As mentioned above, the D’lite One is compatible with all of the elinchrom accessories, so you won’t be stuck for choice there! Your choice will all depend on your own style of portraiture and the space your working within. But keep in mind that the larger your modifier, the softer light you will be able to create.

Size Matters - Larger Modifiers Produce Softer Light

The bare bulb of your strobe is effectively a small light source. Small light sources create harsh light. Think of this like the sun on a bright day! The sun is massive in its size but it is so far away from us that it becomes a small light source, this results in harsh shadows and bright hotspots. Now if the sun was covered by a blanket of clouds and thereby acting as a massive soft box in the sky, the resulting light would be much softer. The light is diffused by the clouds before it reaches its subject. The same is true for modifiers. A small modifier, such as a beauty dish, creates a more dramatic, high contrast light than say a large parabolic umbrella.

Elinchrom 135cm Rotalux Octabox and 180cm Westcott parabolic umbrella 


The two main modifiers I use in my studio are the 135cm elinchrom rotalux octabox and the 220cm westcott parabolic umbrella. Both modifier’s produce a beautiful soft light because of their size but both work differently in how they diffuse the light. This is due to the way the strobe light is mounted, their shape and the layers of diffusion. With the Octabox, the strobe is front facing , i.e. the strobe points directly towards the subject. But before it can reach the subject the light has to pass through two layers of diffusion first. The inner diffusion panel is the first to absorb the full power of the flash. The light hits off that panel and bounces around in that space before then reaching the second outer diffusion panel and doing the same.  Each layer of diffusion equates to approximately 1 stop. So that by the time the light comes out of the front of the octabox it is diffused by 2 stops. The diffusion panels also help ensure that the entire front of the octabox is as evenly lit as possible. This helps with maintaining a consistent colour temperature of light and minimises hotspots.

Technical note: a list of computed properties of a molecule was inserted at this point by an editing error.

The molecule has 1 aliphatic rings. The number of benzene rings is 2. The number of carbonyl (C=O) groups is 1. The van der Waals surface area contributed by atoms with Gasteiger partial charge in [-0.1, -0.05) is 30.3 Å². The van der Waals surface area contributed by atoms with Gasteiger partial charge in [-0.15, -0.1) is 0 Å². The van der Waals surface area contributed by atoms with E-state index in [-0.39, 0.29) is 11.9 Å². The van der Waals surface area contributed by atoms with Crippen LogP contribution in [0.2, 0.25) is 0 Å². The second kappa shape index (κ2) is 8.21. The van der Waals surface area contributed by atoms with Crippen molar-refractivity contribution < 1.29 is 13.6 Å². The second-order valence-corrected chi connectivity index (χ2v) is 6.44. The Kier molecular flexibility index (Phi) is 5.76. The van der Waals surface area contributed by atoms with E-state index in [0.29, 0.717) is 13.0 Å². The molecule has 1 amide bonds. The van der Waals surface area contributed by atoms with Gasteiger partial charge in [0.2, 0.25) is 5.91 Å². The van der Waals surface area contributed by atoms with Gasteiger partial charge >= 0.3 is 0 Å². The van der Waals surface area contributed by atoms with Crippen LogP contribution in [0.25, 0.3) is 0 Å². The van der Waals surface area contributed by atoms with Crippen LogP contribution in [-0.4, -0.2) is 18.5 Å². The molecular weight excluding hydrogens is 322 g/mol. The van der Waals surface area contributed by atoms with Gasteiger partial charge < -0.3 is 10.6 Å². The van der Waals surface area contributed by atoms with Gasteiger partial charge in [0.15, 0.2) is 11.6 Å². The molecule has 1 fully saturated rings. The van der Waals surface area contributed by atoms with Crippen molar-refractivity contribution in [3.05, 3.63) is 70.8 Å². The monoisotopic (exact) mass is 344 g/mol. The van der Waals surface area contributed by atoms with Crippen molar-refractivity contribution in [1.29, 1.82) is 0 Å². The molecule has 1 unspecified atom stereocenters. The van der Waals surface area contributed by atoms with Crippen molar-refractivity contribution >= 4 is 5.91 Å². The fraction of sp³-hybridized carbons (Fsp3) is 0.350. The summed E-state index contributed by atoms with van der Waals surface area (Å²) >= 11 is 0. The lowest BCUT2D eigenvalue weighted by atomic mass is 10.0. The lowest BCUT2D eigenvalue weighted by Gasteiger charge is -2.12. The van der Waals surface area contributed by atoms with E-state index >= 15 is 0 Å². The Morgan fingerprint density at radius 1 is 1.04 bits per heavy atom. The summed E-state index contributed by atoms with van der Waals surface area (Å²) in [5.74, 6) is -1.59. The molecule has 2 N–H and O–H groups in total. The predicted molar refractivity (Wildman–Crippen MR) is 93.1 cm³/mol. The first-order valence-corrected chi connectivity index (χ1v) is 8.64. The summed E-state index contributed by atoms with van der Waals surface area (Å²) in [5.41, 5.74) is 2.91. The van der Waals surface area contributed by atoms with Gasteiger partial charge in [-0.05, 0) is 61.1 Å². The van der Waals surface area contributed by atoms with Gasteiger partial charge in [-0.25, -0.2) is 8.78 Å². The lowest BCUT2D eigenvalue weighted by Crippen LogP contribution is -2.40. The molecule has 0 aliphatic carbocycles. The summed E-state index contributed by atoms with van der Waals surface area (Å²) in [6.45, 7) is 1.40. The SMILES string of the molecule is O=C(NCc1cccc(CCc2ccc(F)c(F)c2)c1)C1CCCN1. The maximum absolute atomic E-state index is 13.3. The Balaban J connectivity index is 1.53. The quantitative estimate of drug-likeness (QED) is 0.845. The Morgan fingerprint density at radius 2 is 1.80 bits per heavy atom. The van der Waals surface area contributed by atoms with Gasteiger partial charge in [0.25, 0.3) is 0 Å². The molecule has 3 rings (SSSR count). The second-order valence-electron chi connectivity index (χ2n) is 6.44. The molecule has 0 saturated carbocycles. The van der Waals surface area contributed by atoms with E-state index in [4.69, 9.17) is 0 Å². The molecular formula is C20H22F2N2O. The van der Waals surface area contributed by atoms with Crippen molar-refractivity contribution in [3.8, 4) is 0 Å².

135cm Octabox with 2 diffuser panels

Strobe is mounted direct 

Unlike the octabox, the parabolic umbrella diffuses the light indirectly (light is bounced of the back of the modifier). Coupled with it’s size and white interior it produces a soft and very diffused light.  The light bounces off the back of the umbrella first. Then it spreads around the entire (massive!) interior before hitting the outer diffusion panel and finally the subject. 

The light emitted from an umbrella, is less controlled than the octa and spreads further due to it’s size and shape. Because of this, more spill is a given. But this makes it perfect for lighting multiple subjects or larger scenes.  Equally, depending on how you position it, the parabolic produces the softest light imaginable when used for close up portraits. It’s an absolute dream! Another great aspect of the parabolic is its weight. Being so huge you would expect it to be pretty heavy, but it’s surprisingly light! Making it possible to mount safely on a light stand or boom. 

220cm parabolic umbrella (white interior)

The parabolic is surprisingly lightweight! And can be mounted safely on a light stand or boom 

Elinchrom D'lite RX One - Worth it?

When it comes to lighting for fine art portraiture, you want to keep things as simple as possible. It is more than achievable with a single light source! The D’lite RX One is both an affordable and easy to use strobe that can produce outstanding results. If you want to achieve beautiful soft lighting, opt for a larger modifier so that you can diffuse and control the light as much as possible. However, with this, be mindful of the space you are working in. High ceilings are beneficial when using the parabolic so that you can lift your light high enough for certain angles. 

Remember that studio photography is supposed to be fun!  Experimenting is all part of the learning process! 😊